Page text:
Washington, D.C. – U.S. Senators Amy Klobuchar and Tina Smith (D-Minn.) voted to secure $7.8 billion in emergency funding for coronavirus (COVID-19) preparedness and response efforts, including support for state and local health agencies, vaccine and treatment development, and low-interest loans for small businesses affected by the outbreak, and an additional $500 million to expand telehealth services for seniors in small towns and rural areas who receive Medicare benefits. The emergency funding also includes at least $40 million for Tribal health entities to ensure Tribal communities have the resources needed to respond to the virus outbreak.
The state of Minnesota is expected to receive at least $10 million as part of this emergency funding.
“The outbreak of coronavirus requires a swift response from the United States so that we can limit its spread and care for those who have been infected or exposed,” Klobuchar said. “This is an important agreement for our country and the additional funding will help states, local governments, and tribes prepare to confront the virus and will aid in the rapid development of a vaccine.”
“We’re focused on doing everything we can do to help control the outbreak of the virus, protect the health and safety of Americans, and figure out how this outbreak is affecting the economy,” Smith said. “The federal government needs to have a coordinated effort in place, with the resources and support from both sides of the aisle that it deserves. I fought to make sure this funding goes directly to where it’s needed—to address coronavirus and infectious diseases—and I made sure we reimburse any funding previously taken away from critical programs like the Low Income Home Energy Assistance Program (LIHEAP), which helps seniors and families heat their homes. Additionally, I’ve spoken with Governor Walz, the Minnesota Department of Health, local providers, and we are all committed to working closely together because Minnesotans’ safety and health are top of mind.”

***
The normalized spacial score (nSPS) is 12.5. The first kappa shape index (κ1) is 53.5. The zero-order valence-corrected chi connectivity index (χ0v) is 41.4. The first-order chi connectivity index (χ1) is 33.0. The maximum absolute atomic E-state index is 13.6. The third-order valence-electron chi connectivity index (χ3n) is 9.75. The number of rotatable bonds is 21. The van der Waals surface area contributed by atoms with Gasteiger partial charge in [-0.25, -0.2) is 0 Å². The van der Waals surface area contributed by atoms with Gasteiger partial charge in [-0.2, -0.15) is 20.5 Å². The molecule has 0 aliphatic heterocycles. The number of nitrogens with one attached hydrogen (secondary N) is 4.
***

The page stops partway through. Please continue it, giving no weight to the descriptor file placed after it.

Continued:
Among its provisions, the emergency supplemental includes:
- More than $3 billion for research and development of vaccines, therapeutics, and diagnostics;
- $2.2 billion in public health funding for prevention, preparedness, and response, $950 million of which is to support state & local health agencies;
- Nearly $1 billion for procurement of pharmaceuticals and medical supplies, to support healthcare preparedness and Community Health Centers, and to improve medical surge capacity;
- $435 million to support health systems overseas to prevent, prepare, and respond to the coronavirus;
- $300 million to respond to humanitarian needs;
- $61 million to facilitate the development and review of medical countermeasures, devices, therapies, and vaccines, and to help mitigate potential supply chain interruptions; and
- Allows for an estimated $7 billion in low-interest loans to affected small businesses.
The emergency supplemental also contains other strong provisions to ensure a full response and keep Americans safe. The bill:
- Requires that funds are only used to fight the coronavirus and other infectious diseases;
- Allows seniors to access telemedicine services for coronavirus treatment;
- Helps ensure that vaccines and treatments for coronavirus are affordable; and
- Ensures that state and local governments are reimbursed for costs incurred while assisting the federal response.
Additionally, the bill includes a requirement to reimburse $136 million to important health accounts, including mental health and substance abuse treatment and prevention and heating and cooling assistance for low-income families which was transferred by the Trump administration to support its response.